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#2522 - Monday, July 10, 2006 - Editor: Gloria Lee  

I have on my office door these words from an accomplished Indian yogi: "Before speaking, consider whether it is an improvement upon silence."
— Philip Simmons in Learning to Fall      


Alan Larus photo
My work is loving the world.
Here the sunflowers, there the hummingbird —
equal seekers of sweetness.
Here the quickening yeast; there the blue plums.
Here the clam deep in the speckled sand.

Are my boots old? Is my coat torn?
Am I no longer young, and still not half-perfect? Let me
keep my mind on what matters,
which is my work,

which is mostly standing still and learning to be
The phoebe, the delphinium.
The sheep in the pasture, and the pasture.
Which is mostly rejoicing, since all ingredients are here,

which is gratitude, to be given a mind and a heart
and these body-clothes,
a mouth with which to give shouts of joy
to the moth and the wren, to the sleepy dug-up clam,
telling them all, over and over, how it is
that we live forever.
    Mary Oliver    

    Knowledge born of the finest discrimination takes us to the farthest shore. It is intuitive, omniscient, and beyond all divisions of time and space.

-The Yoga Sutras of Patanjali, 3:54

From "The Yoga Sutras of Patanjali," translated by Alistair Shearer.


    how to get there

it has to do with calculus with breaking free of the need to see that one last step the one that is infinitely small as having to be measured and divided in its turn
it is zeno's paradox we have puzzled it for 2500 years circling the point at times infinitely close
reaching for reunion with the whole while always steps beyond counting away as far as when we began
held at bay by this mind-made trick that makes us stop to carve one last small digital divide between
and the welcome waiting on the other side

by Hannah   a reader's contribution    

Rumi - Turning Ecstatic

Directed by Tina Petrova, Steven Roloff
Visionary Media Inc. 12/05 DVD/VHS Special Interest Film
Not Rated

After praying for relief from the lingering pain of a terrible accident, Tina Petrova, a Canadian actress and filmmaker, had a dream in which the 13th century mystical poet, Jelaluddin Rumi, asked her to organize a festival in Toronto to showcase his work. The event was a success, thanks largely to the participation of Coleman Barks, whose translations have contributed to Rumi being the most popular poet in America for the last decade. By then, Petrova had embarked on a spiritual journey to find out more about Rumi's extraordinary impact upon the world. This one-hour film, which originally aired on Vision TV in Canada, chronicles her quest. She talks with Kabir Helminski, representative in the West of Rumi's Sufi order, about Rumi's life, teachings, and contemporary influence. Andrew Harvey, a mystic who admits to being profoundly affected by Rumi, calls him the oxygen the world now needs. Nader Khalili, an architect and founder of Calearth Institute of Earth Architecture, talks about Rumi's understanding of the universe. Two focuses of the film especially appealed to us. Over scenes of Turkish and American whirling dervishes, Helminski explains the meaning of the ceremony. It is a practice that requires you to become empty so that you can be balanced, centered, and fully aware of the Divine Presence. Another theme of the film and in Rumi's writings is religious openness. Like all the great saints, he was a great lover of unity.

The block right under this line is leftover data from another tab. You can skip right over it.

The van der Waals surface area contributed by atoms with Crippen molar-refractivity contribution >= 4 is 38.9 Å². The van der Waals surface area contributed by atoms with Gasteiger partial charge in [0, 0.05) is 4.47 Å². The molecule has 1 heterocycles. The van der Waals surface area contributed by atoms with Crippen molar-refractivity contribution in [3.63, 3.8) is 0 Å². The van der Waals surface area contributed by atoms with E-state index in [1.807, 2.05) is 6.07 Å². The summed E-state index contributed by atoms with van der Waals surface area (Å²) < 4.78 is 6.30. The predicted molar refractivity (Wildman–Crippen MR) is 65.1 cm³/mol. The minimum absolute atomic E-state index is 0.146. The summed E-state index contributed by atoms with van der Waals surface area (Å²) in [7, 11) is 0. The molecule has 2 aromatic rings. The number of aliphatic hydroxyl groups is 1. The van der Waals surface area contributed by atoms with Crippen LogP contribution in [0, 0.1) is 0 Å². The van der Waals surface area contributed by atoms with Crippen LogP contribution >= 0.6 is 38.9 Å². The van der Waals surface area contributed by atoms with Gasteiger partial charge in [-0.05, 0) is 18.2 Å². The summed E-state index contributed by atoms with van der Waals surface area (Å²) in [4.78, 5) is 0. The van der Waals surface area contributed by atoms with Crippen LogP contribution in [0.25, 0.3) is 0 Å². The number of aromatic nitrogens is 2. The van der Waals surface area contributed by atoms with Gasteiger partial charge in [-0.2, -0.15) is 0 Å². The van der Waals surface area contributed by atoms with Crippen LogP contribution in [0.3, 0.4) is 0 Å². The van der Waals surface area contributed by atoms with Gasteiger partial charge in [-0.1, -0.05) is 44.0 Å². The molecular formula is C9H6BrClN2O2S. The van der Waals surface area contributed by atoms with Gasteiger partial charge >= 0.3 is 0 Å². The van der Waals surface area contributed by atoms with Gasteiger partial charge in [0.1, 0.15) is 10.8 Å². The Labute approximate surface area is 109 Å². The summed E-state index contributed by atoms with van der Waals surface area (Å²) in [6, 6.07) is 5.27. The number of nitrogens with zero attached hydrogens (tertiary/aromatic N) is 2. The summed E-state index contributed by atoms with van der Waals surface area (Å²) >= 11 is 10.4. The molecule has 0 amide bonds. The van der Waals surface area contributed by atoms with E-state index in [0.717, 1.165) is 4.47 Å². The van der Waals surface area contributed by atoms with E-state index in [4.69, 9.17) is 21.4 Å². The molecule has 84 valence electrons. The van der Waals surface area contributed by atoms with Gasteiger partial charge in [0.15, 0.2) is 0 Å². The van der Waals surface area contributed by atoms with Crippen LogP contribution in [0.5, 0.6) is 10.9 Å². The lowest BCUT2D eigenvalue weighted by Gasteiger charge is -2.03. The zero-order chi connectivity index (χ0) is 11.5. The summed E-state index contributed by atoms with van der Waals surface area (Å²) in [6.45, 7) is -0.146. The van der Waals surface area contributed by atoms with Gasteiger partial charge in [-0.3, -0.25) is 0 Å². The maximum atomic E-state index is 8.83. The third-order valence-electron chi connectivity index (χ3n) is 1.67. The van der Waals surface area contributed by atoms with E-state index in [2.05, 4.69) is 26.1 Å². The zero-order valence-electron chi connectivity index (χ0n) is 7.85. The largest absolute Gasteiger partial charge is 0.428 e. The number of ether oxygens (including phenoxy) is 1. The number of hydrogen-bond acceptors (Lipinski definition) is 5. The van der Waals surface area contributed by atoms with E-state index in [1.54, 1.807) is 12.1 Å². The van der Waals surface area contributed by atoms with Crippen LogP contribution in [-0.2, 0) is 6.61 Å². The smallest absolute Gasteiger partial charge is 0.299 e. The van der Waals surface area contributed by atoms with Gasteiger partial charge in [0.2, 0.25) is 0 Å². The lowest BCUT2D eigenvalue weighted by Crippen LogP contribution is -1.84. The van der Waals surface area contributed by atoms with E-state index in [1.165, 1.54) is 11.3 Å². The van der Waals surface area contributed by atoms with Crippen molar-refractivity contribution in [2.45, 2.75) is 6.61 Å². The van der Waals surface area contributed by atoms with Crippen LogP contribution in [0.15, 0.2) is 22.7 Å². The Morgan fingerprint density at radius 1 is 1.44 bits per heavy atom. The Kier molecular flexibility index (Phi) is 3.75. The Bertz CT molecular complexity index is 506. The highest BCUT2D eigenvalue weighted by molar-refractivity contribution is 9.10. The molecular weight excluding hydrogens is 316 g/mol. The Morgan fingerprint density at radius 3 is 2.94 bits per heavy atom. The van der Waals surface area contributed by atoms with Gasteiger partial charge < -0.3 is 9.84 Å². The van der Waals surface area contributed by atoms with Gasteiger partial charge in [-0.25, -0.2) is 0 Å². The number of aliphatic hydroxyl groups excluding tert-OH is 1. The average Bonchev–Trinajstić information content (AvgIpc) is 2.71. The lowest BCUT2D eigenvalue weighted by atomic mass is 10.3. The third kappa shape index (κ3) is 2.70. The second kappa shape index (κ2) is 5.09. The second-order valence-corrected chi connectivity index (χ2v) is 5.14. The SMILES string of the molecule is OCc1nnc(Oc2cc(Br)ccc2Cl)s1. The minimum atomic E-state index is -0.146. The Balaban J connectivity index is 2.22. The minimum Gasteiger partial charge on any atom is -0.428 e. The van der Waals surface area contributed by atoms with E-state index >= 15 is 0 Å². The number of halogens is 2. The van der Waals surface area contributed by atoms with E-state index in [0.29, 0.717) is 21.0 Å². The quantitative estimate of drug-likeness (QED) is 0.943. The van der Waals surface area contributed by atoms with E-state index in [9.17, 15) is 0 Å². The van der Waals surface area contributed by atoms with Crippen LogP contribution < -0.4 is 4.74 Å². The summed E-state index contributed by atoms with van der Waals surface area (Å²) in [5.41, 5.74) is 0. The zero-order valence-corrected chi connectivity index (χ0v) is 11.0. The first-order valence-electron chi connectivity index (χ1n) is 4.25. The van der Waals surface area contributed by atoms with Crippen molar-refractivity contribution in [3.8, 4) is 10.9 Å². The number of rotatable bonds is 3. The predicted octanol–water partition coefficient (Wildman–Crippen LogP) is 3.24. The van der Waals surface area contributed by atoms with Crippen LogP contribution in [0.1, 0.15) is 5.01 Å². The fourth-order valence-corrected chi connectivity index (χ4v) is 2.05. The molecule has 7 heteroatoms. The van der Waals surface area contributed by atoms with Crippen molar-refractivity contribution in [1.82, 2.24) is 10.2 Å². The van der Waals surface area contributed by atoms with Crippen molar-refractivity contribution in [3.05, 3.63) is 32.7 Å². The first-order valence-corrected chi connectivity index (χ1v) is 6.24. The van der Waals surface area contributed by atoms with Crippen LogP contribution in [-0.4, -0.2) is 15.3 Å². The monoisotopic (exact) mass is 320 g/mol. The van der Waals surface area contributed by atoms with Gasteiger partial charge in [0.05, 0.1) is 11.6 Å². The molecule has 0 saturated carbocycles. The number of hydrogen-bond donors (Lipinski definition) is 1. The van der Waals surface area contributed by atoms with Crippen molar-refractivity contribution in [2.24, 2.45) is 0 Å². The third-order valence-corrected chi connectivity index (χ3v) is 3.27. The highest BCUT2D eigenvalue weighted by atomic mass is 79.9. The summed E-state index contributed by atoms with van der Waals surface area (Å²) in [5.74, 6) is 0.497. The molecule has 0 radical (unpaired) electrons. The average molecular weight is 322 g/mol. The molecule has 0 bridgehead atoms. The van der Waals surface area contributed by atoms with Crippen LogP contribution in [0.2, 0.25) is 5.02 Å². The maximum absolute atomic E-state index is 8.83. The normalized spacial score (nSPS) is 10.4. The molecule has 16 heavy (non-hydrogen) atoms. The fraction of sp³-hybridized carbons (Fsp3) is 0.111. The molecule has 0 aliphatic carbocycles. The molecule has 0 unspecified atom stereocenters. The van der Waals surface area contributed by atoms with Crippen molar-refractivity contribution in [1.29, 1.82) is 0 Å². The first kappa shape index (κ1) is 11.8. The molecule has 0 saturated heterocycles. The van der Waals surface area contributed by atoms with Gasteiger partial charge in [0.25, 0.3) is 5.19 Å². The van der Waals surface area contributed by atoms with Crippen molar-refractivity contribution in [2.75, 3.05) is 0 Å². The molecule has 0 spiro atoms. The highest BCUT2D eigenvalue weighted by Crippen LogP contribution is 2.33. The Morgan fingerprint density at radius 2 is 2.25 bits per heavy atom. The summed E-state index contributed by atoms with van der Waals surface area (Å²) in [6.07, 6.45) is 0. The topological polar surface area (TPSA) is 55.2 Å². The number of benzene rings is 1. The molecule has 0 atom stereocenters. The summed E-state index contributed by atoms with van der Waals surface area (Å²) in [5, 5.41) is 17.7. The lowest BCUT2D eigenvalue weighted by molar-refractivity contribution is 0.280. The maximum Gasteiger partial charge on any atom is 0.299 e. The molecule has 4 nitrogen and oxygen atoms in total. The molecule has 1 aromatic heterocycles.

See a preview on website and for information about screenings and how to host one yourself.   In celebration of the 800th anniversary of the legacy of Sufi Mystic , Poet and Scholar Mevlana Jelalludin Rumi- UNESCO has named 2007 International Year of Rumi.



Instructions to Painters & Poets  

I asked a hundred painters and a hundred poets
how to paint sunlight
on the face of life
Their answers were ambiguous and ingenuous
as if they were all guarding trade secrets
Whereas it seems to me
all you have to do
is conceive of the whole world
and all humanity
as a kind of art work
a site-specific art work
an art project of the god of light
the whole earth and all that's in it
to be painted with light
And the first thing you have to do
is paint out postmodern painting
And the next thing is to paint yourself
in your true colors
in primary colors
as you seem them
(without whitewash)
paint yourself as you see yourself
without make-up
without masks
Then paint your favorite people and animals
with your brush loaded with light
And be sure you get the perspective right
and don't fake it
because one false line leads to another  


And don't forget to paint
all those who lived their lives
as bearers of light
Paint their eyes
and the eyes of every animal
and the eyes of beautiful women
known best for the perfection of their breasts
and the eyes of men and women
known only for the light of their minds
Paint the light of their eyes
the light of sunlit laughter
the song of eyes
the song of birds in flight  

And remember that the light is within
if it is anywhere
and you must paint from the inside  

~ Lawrence Ferlinghetti ~

  (How to Paint Sunlight)        

(Today's photo was contributed by a group member; unfortunately, I've lost track of the name of the person to credit but I'm grateful and sorry I lost the name.)  
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